Post editors interview Rakesh Jain, MD, MPH, Director of Psychiatric Drug Research for R/D Clinical Research at Lake Jackson, Texas, to learn more about the new ADHD drug Intuniv and catch up on latest research findings in the field.
Post: How does Intuniv work?
Dr. Jain: First, let me explain there is a very important chemical in our brains called norepinephine. It has many jobs to do, but one of them is helping us—whether or not we have ADHD—to pay better attention as well as to control our impulsivity and activity. It seems that people develop symptoms that we call ADHD when there are abnormalities in the norepinephrine system.
To answer your question, Intuniv is a selective alpha-2A receptor agonist. In other words, this drug selectively attaches itself to certain “docking stations” on nerve cells, making the brain’s norepiniphrine system work better. Subsequently, this leads to an improvement in the symptoms of ADHD.
Post: Who are the best candidates for Intuniv?
Dr. Jain: Kids from the ages of 6 to 17 who have been diagnosed with ADHD and have impairing symptoms of attentional difficulties, hyperactivity difficulties, and impulsivity difficulties. It appears to be an all-comers-are-welcome kind of drug. In addition, the Intuniv is FDA approved for use with current stimulant therapy—to make the stimulant act even better. This is a uniquely interesting medicine in that it is approved as monotherapy, or as add-on therapy.
Post: What do parents need to know about this medicine?
Dr. Jain: It’s important to know several things, including: 1) Intuniv is an FDA-approved medication. 2) It is not a stimulant. 3) It does not appear to cause weight loss or sleep difficulties such as insomnia.
In addition, parents ought to discuss with their pediatrician, family doctor, or psychiatrist whether Intuniv can be added the child’s current medication that may not be working appropriately or not entirely so.
Post: Might doctors prescribe Intuniv as first line therapy—prior to trying stimulant drugs?
Dr. Jain: In my opinion, it would be appropriate to use Intuniv as first line therapy for a child who already has little appetite, sleeping difficulties perhaps, and some troubles with irritability, impulsivity, hyperactivity, and inattentiveness. In other cases, however, using the stimulants as first line is more appropriate. It’s wonderful to have multiple medications with different mechanisms of action.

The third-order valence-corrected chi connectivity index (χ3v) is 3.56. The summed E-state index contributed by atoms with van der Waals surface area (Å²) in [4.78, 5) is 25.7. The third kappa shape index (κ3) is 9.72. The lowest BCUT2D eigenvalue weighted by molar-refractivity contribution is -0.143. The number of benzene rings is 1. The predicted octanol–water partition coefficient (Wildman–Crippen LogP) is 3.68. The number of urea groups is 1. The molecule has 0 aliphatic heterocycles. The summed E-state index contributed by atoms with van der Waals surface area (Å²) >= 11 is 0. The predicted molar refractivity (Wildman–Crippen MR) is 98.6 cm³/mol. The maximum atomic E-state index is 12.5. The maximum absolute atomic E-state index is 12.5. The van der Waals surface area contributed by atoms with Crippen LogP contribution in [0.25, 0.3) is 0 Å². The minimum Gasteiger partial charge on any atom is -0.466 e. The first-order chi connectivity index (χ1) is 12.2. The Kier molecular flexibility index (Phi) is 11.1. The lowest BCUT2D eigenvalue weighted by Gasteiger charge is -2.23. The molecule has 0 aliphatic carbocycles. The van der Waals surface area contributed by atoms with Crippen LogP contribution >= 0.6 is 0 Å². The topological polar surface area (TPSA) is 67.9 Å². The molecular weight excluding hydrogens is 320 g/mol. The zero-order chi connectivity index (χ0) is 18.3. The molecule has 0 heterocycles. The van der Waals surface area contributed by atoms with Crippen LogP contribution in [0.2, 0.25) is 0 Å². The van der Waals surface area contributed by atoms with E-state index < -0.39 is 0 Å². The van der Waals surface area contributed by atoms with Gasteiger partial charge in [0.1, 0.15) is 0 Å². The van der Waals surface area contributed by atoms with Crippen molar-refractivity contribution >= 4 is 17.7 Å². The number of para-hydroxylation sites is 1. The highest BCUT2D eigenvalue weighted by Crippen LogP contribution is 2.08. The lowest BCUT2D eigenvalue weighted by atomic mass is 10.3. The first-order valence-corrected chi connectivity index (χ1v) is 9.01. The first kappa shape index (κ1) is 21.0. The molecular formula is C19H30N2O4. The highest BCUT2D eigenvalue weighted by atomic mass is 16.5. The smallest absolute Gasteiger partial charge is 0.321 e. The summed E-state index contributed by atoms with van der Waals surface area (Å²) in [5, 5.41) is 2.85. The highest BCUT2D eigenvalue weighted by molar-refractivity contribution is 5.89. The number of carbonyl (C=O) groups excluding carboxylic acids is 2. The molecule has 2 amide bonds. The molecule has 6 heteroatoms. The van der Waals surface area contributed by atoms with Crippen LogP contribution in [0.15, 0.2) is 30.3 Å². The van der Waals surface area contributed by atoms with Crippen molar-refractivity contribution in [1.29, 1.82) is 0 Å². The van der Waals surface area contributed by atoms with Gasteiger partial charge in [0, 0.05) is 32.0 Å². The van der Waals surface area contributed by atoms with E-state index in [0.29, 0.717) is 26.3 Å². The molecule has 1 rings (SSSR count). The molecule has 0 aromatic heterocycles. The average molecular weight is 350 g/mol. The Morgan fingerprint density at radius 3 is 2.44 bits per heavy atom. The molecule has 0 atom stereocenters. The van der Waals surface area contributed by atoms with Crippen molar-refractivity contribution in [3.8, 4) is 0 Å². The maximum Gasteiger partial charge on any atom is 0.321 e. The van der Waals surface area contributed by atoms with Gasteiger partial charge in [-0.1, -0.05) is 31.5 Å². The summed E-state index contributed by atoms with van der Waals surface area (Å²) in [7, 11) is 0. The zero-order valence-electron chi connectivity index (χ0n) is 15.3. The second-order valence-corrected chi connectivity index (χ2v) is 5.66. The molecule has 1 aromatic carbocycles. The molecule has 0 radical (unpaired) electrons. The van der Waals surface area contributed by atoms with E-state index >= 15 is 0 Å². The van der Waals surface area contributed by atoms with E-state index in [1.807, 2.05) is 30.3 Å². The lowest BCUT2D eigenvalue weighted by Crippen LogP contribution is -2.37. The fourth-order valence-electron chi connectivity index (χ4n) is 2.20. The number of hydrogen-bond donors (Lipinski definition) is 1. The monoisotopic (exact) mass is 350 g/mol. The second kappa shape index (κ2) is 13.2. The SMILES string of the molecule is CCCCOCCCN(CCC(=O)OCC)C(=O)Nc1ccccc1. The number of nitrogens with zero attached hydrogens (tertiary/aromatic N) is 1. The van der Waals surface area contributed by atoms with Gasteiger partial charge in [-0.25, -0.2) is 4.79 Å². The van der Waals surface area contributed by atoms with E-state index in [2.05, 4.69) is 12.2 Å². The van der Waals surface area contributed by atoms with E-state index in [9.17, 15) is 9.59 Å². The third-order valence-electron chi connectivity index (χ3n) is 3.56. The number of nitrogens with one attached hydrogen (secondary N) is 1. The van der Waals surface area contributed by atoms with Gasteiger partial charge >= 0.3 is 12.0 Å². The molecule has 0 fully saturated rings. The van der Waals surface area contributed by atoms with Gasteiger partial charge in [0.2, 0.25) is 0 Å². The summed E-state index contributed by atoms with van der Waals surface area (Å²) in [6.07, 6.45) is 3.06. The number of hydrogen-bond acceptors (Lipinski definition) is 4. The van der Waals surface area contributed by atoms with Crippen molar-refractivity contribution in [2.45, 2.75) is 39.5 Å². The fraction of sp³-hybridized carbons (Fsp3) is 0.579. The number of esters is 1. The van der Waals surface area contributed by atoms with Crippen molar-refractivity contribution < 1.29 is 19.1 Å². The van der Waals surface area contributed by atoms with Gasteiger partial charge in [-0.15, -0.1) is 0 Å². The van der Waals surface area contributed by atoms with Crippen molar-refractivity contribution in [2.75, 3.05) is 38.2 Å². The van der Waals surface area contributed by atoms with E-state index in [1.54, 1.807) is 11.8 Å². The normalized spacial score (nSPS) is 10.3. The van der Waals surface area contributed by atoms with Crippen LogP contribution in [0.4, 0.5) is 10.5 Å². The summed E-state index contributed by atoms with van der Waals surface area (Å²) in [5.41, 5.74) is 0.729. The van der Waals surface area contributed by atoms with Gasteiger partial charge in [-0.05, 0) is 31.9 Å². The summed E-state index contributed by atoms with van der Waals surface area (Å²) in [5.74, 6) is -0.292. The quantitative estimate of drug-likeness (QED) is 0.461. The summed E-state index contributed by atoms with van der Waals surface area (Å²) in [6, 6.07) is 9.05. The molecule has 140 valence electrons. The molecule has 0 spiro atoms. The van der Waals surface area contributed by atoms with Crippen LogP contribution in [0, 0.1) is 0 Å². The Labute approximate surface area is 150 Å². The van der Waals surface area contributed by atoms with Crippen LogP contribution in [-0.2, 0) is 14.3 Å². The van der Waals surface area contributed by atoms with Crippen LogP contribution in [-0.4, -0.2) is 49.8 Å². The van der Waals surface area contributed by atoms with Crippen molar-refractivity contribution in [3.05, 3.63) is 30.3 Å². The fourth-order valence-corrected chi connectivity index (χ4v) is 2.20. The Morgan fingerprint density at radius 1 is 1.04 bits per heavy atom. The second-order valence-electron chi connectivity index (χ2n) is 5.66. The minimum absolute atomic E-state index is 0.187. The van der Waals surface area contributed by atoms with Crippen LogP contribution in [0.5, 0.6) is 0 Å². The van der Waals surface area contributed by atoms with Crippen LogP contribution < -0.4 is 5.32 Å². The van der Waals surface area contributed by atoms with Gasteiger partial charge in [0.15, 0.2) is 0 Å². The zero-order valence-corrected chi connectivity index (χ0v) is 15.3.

We have broadened our ability to help children with ADHD by having a medication that is FDA approved to be added to a stimulant medication that may be partially working but not quite as well as desired.
Post: Are scientists closing in on the cause of ADHD?
Dr. Jain: Absolutely not. We really don’t even have a clue. The most consistent finding in people who have ADHD is norepinephrine and dopamine difficulties in the brain. We know it is highly genetic, it starts early In life, and its ability to impair a person’s life is enormous.
Post: So, people are born with it?
Dr. Jain: It does appear so. Most would say that. The first symptoms may not appear immediately but they do appear before the age of 7, about the time kids start school.
Post: Are you currently involved in any research projects related to ADHD?
Dr. Jain: Yes, in a number of them. We continue to look at the specific roles of Intuniv: should it be taken in the morning, the evening, or does it depend on the particular child? We’re also evaluating other medications to see if we can continue improving treatment options. In addition, we want to see if improving sleep further helps ADHD symptoms.
The field of ADHD is very active. And that’s perhaps something your readers want to know: the medical community is not walking away from ADHD. We are very aggressively continuing to look for ways to help our kids and their parents.
A list of ADHD research trials in the U.S. and around the world is available at ClinicalTrials.gov. The registry also provides information about the study’s purpose, who may participate, locations, and phone numbers for more details.
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